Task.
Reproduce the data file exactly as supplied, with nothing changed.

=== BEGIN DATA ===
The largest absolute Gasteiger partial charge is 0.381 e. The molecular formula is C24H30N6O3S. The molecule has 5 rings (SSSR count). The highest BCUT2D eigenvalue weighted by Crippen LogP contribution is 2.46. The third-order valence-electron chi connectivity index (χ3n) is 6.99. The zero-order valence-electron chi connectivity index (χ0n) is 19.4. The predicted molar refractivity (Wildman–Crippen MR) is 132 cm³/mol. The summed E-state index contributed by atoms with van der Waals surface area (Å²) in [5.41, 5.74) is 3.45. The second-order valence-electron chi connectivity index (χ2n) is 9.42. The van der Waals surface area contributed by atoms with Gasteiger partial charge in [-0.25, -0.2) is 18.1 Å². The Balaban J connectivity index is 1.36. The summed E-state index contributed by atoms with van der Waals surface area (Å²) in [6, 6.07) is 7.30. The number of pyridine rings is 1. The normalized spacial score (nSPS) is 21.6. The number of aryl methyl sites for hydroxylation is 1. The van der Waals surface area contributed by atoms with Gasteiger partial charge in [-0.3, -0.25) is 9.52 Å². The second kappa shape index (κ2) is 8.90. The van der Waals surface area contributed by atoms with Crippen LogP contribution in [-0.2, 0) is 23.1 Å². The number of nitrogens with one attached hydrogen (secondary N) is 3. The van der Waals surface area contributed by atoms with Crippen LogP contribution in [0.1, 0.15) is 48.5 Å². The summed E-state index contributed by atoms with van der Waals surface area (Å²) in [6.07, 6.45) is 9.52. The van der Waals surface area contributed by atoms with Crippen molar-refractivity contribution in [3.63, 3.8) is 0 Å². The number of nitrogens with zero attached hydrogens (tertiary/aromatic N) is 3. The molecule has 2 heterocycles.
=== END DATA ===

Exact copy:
The largest absolute Gasteiger partial charge is 0.381 e. The molecular formula is C24H30N6O3S. The molecule has 5 rings (SSSR count). The highest BCUT2D eigenvalue weighted by Crippen LogP contribution is 2.46. The third-order valence-electron chi connectivity index (χ3n) is 6.99. The zero-order valence-electron chi connectivity index (χ0n) is 19.4. The predicted molar refractivity (Wildman–Crippen MR) is 132 cm³/mol. The summed E-state index contributed by atoms with van der Waals surface area (Å²) in [5.41, 5.74) is 3.45. The second-order valence-electron chi connectivity index (χ2n) is 9.42. The van der Waals surface area contributed by atoms with Gasteiger partial charge in [-0.25, -0.2) is 18.1 Å². The Balaban J connectivity index is 1.36. The summed E-state index contributed by atoms with van der Waals surface area (Å²) in [6, 6.07) is 7.30. The number of pyridine rings is 1. The normalized spacial score (nSPS) is 21.6. The number of aryl methyl sites for hydroxylation is 1. The van der Waals surface area contributed by atoms with Gasteiger partial charge in [-0.3, -0.25) is 9.52 Å². The second kappa shape index (κ2) is 8.90. The van der Waals surface area contributed by atoms with Crippen LogP contribution in [-0.2, 0) is 23.1 Å². The number of nitrogens with one attached hydrogen (secondary N) is 3. The van der Waals surface area contributed by atoms with Crippen LogP contribution in [0.1, 0.15) is 48.5 Å². The summed E-state index contributed by atoms with van der Waals surface area (Å²) in [6.07, 6.45) is 9.52. The van der Waals surface area contributed by atoms with Crippen molar-refractivity contribution in [3.63, 3.8) is 0 Å². The number of nitrogens with zero attached hydrogens (tertiary/aromatic N) is 3. The molecule has 2 heterocycles.